by the defendant David Cohan, in an action to foreclose a
mortgage, from an order of the Supreme Court (Gloria M.
Dabiri, J.), dated July 30, 2014, and entered in Kings
County, which denied his motion pursuant to CPLR 3211(a)(5)
to dismiss the complaint insofar as asserted against him as
& Scheuerman, New York, NY (Jonathon D. Warner and Karl
E. Scheuerman of counsel), for appellant.
McGlinchey Stafford, PLLC, New York, NY (Edward E. Groves of
counsel), for respondent.
RANDALL T. ENG, P.J., JOHN M. LEVENTHAL, CHERYL E. CHAMBERS,
JOSEPH J. MALTESE, COLLEEN D. DUFFY, JJ.
OPINION & ORDER
appeal, we are asked to answer two questions with respect to
whether CPLR 205(a) protects the plaintiff in this mortgage
foreclosure action from the preclusive consequence of the
statute of limitations.
certain conditions, CPLR 205(a) provides an additional six
months in which to recommence a prior action that has been
dismissed on grounds other than voluntary discontinuance,
lack of personal jurisdiction, neglect to prosecute, or a
final judgment on the merits. The first question in this case
is whether a prior action to foreclose the same mortgage was
dismissed for neglect to prosecute, a category of dismissal
that renders CPLR 205(a) inapplicable. We answer this
question in the negative, concluding that the prior action
was not dismissed for neglect to prosecute.
second question is more novel. We must determine whether the
plaintiff in this mortgage foreclosure action, which was
assigned the note and mortgage during the pendency of the
prior foreclosure action, is entitled to the savings
provision-or grace period-of CPLR 205(a) even though the
prior action was commenced by a prior holder of the note. For
the reasons that follow, we conclude that a plaintiff in a
mortgage foreclosure action which meets all of the other
requirements of the statute is entitled to the benefit of
CPLR 205(a) where, as here, it is the successor in interest
as the current holder of the note.
and Procedural Background
20, 2005, the defendant Doron Eitani of Miami, Florida,
purchased a residential property located at 2920 Avenue N in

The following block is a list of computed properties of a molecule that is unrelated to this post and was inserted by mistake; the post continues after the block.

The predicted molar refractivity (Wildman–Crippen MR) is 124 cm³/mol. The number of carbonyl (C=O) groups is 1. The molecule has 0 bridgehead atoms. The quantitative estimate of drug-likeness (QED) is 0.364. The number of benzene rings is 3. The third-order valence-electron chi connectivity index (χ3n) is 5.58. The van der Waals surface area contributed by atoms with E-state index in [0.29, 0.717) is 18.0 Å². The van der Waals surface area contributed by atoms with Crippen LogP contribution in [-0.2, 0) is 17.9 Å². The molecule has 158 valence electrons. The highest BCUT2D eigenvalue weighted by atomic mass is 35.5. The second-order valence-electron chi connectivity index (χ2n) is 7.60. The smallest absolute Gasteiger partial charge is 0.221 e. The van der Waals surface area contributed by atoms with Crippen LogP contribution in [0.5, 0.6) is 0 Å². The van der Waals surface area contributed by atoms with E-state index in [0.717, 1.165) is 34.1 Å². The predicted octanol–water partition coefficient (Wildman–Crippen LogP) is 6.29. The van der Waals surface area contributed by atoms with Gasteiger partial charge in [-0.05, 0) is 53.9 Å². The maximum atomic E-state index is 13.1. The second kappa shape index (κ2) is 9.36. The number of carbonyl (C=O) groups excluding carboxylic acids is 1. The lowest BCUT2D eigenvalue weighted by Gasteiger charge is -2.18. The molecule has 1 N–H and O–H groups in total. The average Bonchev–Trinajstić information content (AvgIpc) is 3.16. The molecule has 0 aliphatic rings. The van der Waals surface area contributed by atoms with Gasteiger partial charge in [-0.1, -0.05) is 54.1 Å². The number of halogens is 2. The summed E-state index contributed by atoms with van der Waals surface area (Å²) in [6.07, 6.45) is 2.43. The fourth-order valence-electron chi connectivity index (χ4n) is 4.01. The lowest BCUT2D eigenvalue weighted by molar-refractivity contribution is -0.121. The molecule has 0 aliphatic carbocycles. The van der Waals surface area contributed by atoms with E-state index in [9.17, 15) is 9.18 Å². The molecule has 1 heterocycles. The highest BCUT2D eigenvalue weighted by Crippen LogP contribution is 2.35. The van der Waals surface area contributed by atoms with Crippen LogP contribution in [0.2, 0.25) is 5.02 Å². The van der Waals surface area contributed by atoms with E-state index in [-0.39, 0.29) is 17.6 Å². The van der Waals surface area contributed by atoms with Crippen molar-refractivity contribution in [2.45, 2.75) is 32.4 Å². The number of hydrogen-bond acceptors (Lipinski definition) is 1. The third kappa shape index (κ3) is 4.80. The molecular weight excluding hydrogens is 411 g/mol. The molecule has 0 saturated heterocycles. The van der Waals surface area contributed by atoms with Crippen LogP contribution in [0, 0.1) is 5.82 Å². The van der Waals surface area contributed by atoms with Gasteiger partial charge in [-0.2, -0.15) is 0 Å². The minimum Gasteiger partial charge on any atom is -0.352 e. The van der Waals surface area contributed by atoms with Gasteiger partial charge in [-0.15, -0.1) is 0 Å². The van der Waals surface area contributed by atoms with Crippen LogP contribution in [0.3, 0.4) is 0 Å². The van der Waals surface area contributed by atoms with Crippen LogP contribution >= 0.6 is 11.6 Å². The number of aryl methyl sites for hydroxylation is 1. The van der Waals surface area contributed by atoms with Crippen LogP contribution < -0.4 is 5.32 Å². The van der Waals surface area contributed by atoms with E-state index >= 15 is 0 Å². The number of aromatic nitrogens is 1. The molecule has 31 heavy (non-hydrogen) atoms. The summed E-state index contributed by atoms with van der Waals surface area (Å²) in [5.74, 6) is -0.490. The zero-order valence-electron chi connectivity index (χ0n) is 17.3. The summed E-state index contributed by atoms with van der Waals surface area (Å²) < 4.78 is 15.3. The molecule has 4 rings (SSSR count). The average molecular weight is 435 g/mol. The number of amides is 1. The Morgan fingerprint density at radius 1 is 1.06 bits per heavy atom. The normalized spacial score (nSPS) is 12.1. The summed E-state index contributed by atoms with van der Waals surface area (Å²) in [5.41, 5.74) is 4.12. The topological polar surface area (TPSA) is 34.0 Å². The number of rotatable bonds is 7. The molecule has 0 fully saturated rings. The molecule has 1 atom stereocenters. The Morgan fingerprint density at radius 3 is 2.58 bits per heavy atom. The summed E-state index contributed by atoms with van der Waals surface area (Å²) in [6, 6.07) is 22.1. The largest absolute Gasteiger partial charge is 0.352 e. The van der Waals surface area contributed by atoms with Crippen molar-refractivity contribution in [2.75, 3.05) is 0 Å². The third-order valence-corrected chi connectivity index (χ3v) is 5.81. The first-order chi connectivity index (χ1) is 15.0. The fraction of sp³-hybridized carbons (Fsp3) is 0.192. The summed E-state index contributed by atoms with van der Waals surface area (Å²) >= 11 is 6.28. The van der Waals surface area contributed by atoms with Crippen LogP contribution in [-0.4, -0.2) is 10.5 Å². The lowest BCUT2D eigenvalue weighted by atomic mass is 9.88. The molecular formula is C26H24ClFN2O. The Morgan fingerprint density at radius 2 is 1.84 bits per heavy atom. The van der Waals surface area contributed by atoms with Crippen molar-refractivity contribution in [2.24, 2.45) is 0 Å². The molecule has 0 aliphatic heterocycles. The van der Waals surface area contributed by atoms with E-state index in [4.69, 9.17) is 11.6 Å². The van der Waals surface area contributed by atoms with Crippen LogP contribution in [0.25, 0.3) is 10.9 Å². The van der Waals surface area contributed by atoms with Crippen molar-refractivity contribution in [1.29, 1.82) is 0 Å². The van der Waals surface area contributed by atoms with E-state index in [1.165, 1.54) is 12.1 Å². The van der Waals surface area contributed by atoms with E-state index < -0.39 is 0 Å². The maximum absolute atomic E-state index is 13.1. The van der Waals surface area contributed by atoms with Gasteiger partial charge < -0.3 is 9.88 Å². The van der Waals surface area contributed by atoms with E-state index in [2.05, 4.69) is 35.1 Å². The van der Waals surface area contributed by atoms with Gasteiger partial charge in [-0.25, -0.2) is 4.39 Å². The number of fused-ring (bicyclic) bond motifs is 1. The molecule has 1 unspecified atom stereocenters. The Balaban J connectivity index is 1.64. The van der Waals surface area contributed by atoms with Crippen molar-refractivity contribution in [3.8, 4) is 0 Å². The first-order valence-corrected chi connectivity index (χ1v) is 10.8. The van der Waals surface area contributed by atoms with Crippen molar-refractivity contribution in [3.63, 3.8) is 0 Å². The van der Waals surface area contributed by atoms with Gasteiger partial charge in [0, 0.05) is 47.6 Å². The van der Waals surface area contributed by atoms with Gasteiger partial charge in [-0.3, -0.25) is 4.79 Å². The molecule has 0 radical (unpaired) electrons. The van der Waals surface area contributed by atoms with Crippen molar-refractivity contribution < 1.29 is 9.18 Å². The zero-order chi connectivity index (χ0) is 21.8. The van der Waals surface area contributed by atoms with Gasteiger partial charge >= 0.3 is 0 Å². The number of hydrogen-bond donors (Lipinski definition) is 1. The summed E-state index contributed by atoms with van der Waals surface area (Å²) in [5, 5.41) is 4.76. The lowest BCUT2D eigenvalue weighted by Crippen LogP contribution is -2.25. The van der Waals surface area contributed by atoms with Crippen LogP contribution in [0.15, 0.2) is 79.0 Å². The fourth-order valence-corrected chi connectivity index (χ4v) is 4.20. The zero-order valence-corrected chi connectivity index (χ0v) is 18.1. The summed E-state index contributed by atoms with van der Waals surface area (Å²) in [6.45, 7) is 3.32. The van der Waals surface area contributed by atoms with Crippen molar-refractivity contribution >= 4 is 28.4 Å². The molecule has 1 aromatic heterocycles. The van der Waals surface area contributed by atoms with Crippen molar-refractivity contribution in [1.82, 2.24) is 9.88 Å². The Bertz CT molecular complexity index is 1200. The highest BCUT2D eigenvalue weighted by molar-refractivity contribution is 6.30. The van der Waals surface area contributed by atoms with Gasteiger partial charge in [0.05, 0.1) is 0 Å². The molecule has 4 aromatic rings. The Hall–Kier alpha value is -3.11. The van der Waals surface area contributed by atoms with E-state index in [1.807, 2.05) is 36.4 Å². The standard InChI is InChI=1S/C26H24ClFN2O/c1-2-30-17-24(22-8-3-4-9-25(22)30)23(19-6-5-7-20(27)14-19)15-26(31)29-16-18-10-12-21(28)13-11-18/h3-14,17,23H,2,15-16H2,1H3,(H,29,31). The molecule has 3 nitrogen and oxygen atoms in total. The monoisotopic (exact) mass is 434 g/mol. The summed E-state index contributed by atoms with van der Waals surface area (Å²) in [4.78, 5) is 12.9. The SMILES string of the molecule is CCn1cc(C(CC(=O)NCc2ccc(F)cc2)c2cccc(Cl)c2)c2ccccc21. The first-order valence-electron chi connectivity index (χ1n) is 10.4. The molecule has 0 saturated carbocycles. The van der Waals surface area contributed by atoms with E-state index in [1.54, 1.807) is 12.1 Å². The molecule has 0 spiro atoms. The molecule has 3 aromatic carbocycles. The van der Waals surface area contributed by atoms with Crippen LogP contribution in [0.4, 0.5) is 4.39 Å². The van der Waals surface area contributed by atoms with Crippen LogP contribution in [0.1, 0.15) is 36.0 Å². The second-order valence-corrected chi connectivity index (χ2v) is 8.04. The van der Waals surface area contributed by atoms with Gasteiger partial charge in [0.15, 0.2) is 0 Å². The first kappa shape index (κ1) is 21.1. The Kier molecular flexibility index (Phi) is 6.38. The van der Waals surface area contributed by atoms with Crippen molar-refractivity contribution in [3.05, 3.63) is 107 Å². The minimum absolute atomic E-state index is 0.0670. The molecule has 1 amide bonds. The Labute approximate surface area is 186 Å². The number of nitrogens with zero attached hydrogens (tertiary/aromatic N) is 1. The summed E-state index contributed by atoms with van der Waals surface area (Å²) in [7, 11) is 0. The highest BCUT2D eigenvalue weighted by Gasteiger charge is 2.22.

Brooklyn. In order to finance the purchase, Eitani executed
and delivered an adjustable rate note to Argent Mortgage
Company, LLC (hereinafter Argent), wherein Eitani promised to
repay the sum of $560, 000, with interest. The note was
secured by a mortgage on the property.
three months after closing on the house, Eitani defaulted on
the note and mortgage. By letter dated September 2, 2005, the
servicer for the subject loan, Countrywide Home Loans
Servicing LP, advised Eitani that the loan was in default
and, if the default was not cured by October 7, 2005,
"the mortgage payments [would] be accelerated with the
full amount remaining accelerated and becoming due and
payable in full." To date, Eitani has failed to cure the
default. Thus, the subject mortgage loan has been in default
for more than 11 years.
about November 16, 2005, Argent commenced a foreclosure
action (hereinafter the prior action). On June 6, 2008, after
unsuccessful attempts to resolve the default, Argent obtained
an order of reference based upon Eitani's default in
answering the complaint. However, Argent did not obtain a
judgment of foreclosure and sale.
the course of the prior action, and the mortgage foreclosure
crisis of 2008, Argent assigned and delivered the subject
note and mortgage to Wells Fargo Bank, N.A., as trustee, in
trust for the registered holders of Park Place Securities,
Inc., asset-backed pass-through certificates, series
2005-WCW1 (hereinafter Wells Fargo), as reflected in an
assignment dated January 24, 2008, and recorded on February
March 23, 2011, while the prior action was still pending,
Eitani conveyed by deed the subject property to the
defendant-appellant, David Cohan, who then became the owner
March 2, 2012, Shapiro, DiCaro & Barak, LLP, of
Rochester, were substituted for Steven J. Baum, P.C., of
Amherst, as attorneys for the plaintiff.
August 1, 2013, the Administrative Judge for Civil Matters in
the Supreme Court, Kings County, on a routine clearing of the
docket, issued an order directing dismissal of the prior
action "as abandoned pursuant to CPLR 3215(c), without
costs or prejudice." While the handwritten caption of
the form dismissal order listed Argent as the plaintiff, at
that time Wells Fargo had been the holder of the note and
mortgage for well over five years.
than four months later, on November 25, 2013, Wells Fargo,
the holder of the note and mortgage, commenced the instant
foreclosure action in accordance with CPLR 205(a). Once
again, Eitani failed to appear in the action.
Cohan, the current owner of the property, first appeared in
the instant action by moving pursuant to CPLR 3211(a)(5) to
dismiss the complaint insofar as asserted against him on the
ground that it was time-barred. Cohan argued that the action
was time-barred by the applicable six-year statute of
limitations because it was commenced more than eight years
after the mortgage was accelerated in 2005.
opposition, Wells Fargo, which became the holder of the note
and mortgage long before the prior action was dismissed,
argued that the action is not time-barred because, pursuant
to the savings provision of CPLR 205(a), the instant action
was timely "recommenced" within six months of the
prior action's dismissal.
reply, Cohan contended that the savings provision of CPLR
205(a) was not available to Wells Fargo both because the
prior action was dismissed for failure to prosecute, and
because Wells Fargo was not the plaintiff in that action.
Supreme Court denied Cohan's motion, concluding that CPLR
205(a) was applicable and thus the action was timely
commenced within six months of ...